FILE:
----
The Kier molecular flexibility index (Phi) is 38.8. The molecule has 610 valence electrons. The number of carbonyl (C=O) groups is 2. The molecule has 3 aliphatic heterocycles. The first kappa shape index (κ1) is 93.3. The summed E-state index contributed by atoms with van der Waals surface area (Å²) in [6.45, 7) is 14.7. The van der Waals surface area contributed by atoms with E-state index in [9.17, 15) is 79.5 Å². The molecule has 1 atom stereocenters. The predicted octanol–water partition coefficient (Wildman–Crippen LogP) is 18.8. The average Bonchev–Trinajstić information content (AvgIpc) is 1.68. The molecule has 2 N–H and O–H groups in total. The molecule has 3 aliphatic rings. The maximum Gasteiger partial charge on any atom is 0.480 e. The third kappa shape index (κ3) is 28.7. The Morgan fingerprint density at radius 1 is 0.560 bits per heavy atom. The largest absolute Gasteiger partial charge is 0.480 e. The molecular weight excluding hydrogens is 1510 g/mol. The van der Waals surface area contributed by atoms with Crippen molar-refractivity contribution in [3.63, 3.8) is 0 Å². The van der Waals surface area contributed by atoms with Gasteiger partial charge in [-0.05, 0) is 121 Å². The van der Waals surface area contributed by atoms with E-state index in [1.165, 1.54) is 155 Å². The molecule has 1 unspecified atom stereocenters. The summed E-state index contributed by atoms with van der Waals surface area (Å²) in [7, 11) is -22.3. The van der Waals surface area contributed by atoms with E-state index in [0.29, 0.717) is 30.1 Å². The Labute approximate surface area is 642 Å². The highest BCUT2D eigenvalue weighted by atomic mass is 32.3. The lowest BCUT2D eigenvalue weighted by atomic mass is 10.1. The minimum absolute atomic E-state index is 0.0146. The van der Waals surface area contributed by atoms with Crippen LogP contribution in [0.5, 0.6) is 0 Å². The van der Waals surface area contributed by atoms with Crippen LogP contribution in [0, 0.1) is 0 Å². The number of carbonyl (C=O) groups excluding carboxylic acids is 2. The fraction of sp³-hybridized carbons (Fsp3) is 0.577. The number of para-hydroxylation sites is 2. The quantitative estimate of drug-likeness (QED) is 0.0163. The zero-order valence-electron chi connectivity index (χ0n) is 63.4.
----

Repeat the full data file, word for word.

The Kier molecular flexibility index (Phi) is 38.8. The molecule has 610 valence electrons. The number of carbonyl (C=O) groups is 2. The molecule has 3 aliphatic heterocycles. The first kappa shape index (κ1) is 93.3. The summed E-state index contributed by atoms with van der Waals surface area (Å²) in [6.45, 7) is 14.7. The van der Waals surface area contributed by atoms with E-state index in [9.17, 15) is 79.5 Å². The molecule has 1 atom stereocenters. The predicted octanol–water partition coefficient (Wildman–Crippen LogP) is 18.8. The average Bonchev–Trinajstić information content (AvgIpc) is 1.68. The molecule has 2 N–H and O–H groups in total. The molecule has 3 aliphatic rings. The maximum Gasteiger partial charge on any atom is 0.480 e. The third kappa shape index (κ3) is 28.7. The Morgan fingerprint density at radius 1 is 0.560 bits per heavy atom. The largest absolute Gasteiger partial charge is 0.480 e. The molecular weight excluding hydrogens is 1510 g/mol. The van der Waals surface area contributed by atoms with Crippen molar-refractivity contribution in [3.63, 3.8) is 0 Å². The van der Waals surface area contributed by atoms with Gasteiger partial charge in [-0.05, 0) is 121 Å². The van der Waals surface area contributed by atoms with E-state index in [1.165, 1.54) is 155 Å². The molecule has 1 unspecified atom stereocenters. The summed E-state index contributed by atoms with van der Waals surface area (Å²) in [7, 11) is -22.3. The van der Waals surface area contributed by atoms with E-state index in [0.29, 0.717) is 30.1 Å². The Labute approximate surface area is 642 Å². The highest BCUT2D eigenvalue weighted by atomic mass is 32.3. The lowest BCUT2D eigenvalue weighted by atomic mass is 10.1. The minimum absolute atomic E-state index is 0.0146. The van der Waals surface area contributed by atoms with Crippen LogP contribution in [0.5, 0.6) is 0 Å². The van der Waals surface area contributed by atoms with Crippen LogP contribution in [0, 0.1) is 0 Å². The number of carbonyl (C=O) groups excluding carboxylic acids is 2. The fraction of sp³-hybridized carbons (Fsp3) is 0.577. The number of para-hydroxylation sites is 2. The quantitative estimate of drug-likeness (QED) is 0.0163. The zero-order valence-electron chi connectivity index (χ0n) is 63.4.